Teacher Collaboration and Talk in Multilingual Classrooms
- Paperback - 232 pages
- 02 Aug 2005
- Multilingual Matters
- 225 x 170 (Illust)
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This volume looks at the interactions of collaborating teachers in multilingual classrooms and how these impact on what counts as knowledge in the secondary school classroom. It also looks at how policy statements and ideologies around multilingualism position teachers and learners in particular ways. A linguistic ethnographic approach is taken in the study, which considers the discourses of whole class and small group teaching and learning. Chapters consider the relation between different languages, different pedagogues and different teacher identities in the secondary school classroom. The book documents how a policy of inclusion is played out in practice.
What a refreshing fusion of a classroom discourse analysis grounded in linguistic anthropology, and a policy analysis looking at the role of power in the enactment of top-down policies for multilingual students. This book was a fascinating read. This book is ambitious and well-researched on many levels. Creese has made a valuable contribution to our understanding of the ways that policies and their concomitant ideologies play out in multilingual secondary classrooms.
Deborah Palmer, University of Texas, in Language Policy (2008) 7
The research study reported here is highly informative not only because of its findings but also because of the research methodology, which combines different types of data collection. Other strengths of the volume are the inclusion of different theoretical approaches and the structure and style of the volume. The volume will be useful for researchers, policy makers, and teachers who work in situations with two teachers in the classroom.
Jasone Cenoz, University of the Basque Country, in Studies in Second Language Acquisition 30:1
Creese's book addresses important issues in modern multilingual classrooms. It highlights the tensions in the push for pluralism within standards-based education, the realization of inclusion in linguistically diverse classrooms, the structuring of teachers and languages into a hierarchy, and the ability of language to both enforce and change these influences. While the topics covered may be diverse, the implications of Creese's research are pressing and call for a re-examination of how EAL inclusion policies are realized in practice.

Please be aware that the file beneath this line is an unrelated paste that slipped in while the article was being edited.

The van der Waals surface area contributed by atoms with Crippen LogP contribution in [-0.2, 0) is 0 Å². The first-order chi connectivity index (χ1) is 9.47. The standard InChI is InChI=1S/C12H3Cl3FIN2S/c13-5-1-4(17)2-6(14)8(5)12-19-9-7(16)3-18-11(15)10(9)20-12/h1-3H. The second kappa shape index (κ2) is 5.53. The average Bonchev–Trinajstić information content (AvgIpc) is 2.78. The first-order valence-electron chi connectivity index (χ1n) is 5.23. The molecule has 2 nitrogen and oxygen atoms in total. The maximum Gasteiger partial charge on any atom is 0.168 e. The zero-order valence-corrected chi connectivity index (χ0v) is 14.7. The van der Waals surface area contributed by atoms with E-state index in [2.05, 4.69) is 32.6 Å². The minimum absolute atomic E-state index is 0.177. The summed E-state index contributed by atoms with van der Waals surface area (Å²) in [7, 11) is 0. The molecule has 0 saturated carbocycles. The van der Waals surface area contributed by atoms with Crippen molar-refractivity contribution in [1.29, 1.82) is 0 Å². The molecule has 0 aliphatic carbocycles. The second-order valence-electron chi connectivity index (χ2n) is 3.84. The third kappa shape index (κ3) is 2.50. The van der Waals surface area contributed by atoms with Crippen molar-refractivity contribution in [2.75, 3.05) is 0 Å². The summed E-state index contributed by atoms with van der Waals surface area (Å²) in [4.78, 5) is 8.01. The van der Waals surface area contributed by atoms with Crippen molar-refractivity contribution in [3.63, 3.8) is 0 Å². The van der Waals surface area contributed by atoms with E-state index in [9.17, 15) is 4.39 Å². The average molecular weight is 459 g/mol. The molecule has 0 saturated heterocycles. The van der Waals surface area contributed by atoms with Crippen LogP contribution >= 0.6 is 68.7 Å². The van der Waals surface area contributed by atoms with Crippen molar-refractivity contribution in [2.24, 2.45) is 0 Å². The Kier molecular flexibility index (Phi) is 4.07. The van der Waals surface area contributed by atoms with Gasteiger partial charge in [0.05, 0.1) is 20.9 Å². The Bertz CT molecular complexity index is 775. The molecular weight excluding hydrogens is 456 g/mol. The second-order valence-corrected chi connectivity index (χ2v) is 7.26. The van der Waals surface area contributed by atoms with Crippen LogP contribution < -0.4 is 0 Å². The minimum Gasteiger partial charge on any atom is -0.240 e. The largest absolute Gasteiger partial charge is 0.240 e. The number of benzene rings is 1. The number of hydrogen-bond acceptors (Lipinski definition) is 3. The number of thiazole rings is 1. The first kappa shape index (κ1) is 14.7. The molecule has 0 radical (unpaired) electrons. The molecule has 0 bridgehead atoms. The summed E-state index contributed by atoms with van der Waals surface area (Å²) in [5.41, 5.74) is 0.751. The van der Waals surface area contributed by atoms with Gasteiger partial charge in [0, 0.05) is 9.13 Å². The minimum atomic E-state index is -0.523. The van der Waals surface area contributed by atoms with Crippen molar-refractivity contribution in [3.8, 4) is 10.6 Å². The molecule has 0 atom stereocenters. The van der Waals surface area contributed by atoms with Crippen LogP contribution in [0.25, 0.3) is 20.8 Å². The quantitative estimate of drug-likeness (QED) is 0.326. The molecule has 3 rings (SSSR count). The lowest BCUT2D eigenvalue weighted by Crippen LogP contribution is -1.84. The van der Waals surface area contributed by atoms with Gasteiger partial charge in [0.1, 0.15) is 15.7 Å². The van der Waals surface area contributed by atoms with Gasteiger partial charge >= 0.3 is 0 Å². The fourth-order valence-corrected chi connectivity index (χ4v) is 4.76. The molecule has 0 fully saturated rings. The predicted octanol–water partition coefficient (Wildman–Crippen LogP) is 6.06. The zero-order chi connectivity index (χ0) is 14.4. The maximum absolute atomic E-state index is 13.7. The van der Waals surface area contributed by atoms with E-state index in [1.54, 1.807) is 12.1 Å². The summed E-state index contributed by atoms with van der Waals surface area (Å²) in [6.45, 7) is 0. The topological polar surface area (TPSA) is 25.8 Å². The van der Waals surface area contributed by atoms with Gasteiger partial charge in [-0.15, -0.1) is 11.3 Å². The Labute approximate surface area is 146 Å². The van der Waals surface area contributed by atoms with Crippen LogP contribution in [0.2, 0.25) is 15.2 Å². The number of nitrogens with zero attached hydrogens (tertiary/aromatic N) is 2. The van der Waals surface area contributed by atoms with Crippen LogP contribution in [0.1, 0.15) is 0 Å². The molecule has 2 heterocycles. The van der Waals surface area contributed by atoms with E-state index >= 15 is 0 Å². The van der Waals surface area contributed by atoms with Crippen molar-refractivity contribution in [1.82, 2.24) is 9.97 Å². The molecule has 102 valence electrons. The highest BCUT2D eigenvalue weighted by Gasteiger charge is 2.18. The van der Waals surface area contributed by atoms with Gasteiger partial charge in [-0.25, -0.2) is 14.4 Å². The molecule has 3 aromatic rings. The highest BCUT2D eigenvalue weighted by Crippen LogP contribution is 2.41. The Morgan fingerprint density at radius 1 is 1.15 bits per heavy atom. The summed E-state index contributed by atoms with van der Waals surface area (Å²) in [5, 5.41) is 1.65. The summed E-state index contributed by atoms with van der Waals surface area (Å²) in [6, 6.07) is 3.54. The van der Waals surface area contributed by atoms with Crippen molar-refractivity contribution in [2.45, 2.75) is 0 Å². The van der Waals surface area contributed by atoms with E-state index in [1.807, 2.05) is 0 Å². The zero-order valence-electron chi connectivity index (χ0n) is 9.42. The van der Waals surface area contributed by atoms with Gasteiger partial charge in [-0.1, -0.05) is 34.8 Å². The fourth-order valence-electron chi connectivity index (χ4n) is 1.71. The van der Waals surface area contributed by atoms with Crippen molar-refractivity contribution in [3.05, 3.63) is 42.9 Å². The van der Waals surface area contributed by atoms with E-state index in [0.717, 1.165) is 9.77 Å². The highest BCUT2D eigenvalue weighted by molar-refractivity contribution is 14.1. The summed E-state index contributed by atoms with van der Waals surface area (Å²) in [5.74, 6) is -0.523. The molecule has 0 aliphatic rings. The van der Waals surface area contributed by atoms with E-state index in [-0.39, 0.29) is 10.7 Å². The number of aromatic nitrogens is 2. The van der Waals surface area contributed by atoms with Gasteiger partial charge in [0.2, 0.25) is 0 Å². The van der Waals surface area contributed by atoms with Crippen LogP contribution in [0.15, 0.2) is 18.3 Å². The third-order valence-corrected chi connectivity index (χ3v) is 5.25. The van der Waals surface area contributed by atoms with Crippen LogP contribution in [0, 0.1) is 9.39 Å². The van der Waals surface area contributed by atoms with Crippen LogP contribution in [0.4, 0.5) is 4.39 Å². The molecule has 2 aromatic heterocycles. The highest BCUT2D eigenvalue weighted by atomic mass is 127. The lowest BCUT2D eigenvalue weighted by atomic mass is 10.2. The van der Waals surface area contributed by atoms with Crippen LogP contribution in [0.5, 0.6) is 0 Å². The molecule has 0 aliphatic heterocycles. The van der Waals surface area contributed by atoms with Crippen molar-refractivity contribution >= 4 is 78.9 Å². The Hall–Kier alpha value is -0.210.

Kara T. McAlister, Arizona State University, from Linguist List 19.3375
This book has many strengths, the most important of which is the knitting together of theory, research and three specific case studies in describing a situation in schools that will be familiar to most readers.
Kelleen Toohey, Simon Fraser University, in International Journal of Bilingual Education and Bilingualism, Vol 9, No. 4, 2006
This highly topical book offers a critical analysis of collaboration between English as an additional language (EAL) teachers and subject teachers in schools. Angela Creese raises important questions about how issues of power and positioning affect the implementation of educational policy for bilingual children, and about how diversity is viewed in English schools. This excellent book will be of immense value to teachers, researchers, and policy-makers.
Adrian Blackledge, Senior Lecturer, School of Education, University of Birmingham
This book provides fine-grained analyses and vivid descriptions of teachers at work in multilingual classrooms, and it will fill a substantial gap in our understanding of EAL provision in the UK, where policy and pedagogic doctrine tends to dictate the terms of debate, paying insufficient attention to how things actually work out on the ground. Angela Creese considers a range of academic and policy discussions relevant to EAL provision, but repeatedly observes that the debates often fail to keep “pace with practice in our interactionally complex classrooms”. Creese brings us closer to the lived dynamics of teaching in urban classrooms, pointing to hitherto unnoticed and unstudied subtleties and variations, and in doing so, she provides the kind of empirical orientation that is indispensable for the effective development of EAL provision.
Ben Rampton, Professor of Applied & Sociolinguistics, King's College London, UK.
Angela Creese is Senior Lecturer in the School of Education, University of Birmingham, UK. Her research interests are in multilingual classrooms, community languages, complementary schooling and linguistic ethnography.
Postgraduate, Research / Professional, Undergraduate, Text